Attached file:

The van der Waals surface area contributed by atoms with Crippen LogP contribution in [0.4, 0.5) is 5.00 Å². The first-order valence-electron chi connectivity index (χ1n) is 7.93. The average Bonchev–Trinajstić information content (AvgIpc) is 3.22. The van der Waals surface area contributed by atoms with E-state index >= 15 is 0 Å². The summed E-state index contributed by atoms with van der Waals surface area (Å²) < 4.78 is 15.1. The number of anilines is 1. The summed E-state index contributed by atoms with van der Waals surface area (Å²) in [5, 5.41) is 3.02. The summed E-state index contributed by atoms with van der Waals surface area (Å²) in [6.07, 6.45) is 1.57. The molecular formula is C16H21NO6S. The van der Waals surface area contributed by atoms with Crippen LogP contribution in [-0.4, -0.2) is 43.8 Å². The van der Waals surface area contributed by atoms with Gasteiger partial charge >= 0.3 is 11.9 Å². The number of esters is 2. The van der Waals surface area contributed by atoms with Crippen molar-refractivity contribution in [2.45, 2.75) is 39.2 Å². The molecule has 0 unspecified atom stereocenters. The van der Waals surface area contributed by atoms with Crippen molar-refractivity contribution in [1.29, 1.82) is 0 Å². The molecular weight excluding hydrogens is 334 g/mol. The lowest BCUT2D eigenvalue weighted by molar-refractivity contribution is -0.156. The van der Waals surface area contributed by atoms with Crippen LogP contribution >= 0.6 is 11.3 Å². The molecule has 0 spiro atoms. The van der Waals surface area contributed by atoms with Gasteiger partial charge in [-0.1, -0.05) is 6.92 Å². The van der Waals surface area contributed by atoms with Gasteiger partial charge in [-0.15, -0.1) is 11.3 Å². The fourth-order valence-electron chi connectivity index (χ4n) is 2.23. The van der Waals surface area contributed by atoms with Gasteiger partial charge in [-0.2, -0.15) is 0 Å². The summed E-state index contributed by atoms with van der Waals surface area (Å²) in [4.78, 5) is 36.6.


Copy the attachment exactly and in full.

The van der Waals surface area contributed by atoms with Crippen LogP contribution in [0.4, 0.5) is 5.00 Å². The first-order valence-electron chi connectivity index (χ1n) is 7.93. The average Bonchev–Trinajstić information content (AvgIpc) is 3.22. The van der Waals surface area contributed by atoms with E-state index >= 15 is 0 Å². The summed E-state index contributed by atoms with van der Waals surface area (Å²) < 4.78 is 15.1. The number of anilines is 1. The summed E-state index contributed by atoms with van der Waals surface area (Å²) in [5, 5.41) is 3.02. The summed E-state index contributed by atoms with van der Waals surface area (Å²) in [6.07, 6.45) is 1.57. The molecular formula is C16H21NO6S. The van der Waals surface area contributed by atoms with Crippen LogP contribution in [-0.4, -0.2) is 43.8 Å². The van der Waals surface area contributed by atoms with Gasteiger partial charge >= 0.3 is 11.9 Å². The number of esters is 2. The van der Waals surface area contributed by atoms with Crippen molar-refractivity contribution in [2.45, 2.75) is 39.2 Å². The molecule has 0 unspecified atom stereocenters. The van der Waals surface area contributed by atoms with Crippen molar-refractivity contribution in [1.29, 1.82) is 0 Å². The molecular weight excluding hydrogens is 334 g/mol. The lowest BCUT2D eigenvalue weighted by molar-refractivity contribution is -0.156. The van der Waals surface area contributed by atoms with Crippen LogP contribution >= 0.6 is 11.3 Å². The molecule has 0 spiro atoms. The van der Waals surface area contributed by atoms with Gasteiger partial charge in [-0.1, -0.05) is 6.92 Å². The van der Waals surface area contributed by atoms with Gasteiger partial charge in [-0.15, -0.1) is 11.3 Å². The fourth-order valence-electron chi connectivity index (χ4n) is 2.23. The van der Waals surface area contributed by atoms with Gasteiger partial charge in [-0.2, -0.15) is 0 Å². The summed E-state index contributed by atoms with van der Waals surface area (Å²) in [4.78, 5) is 36.6.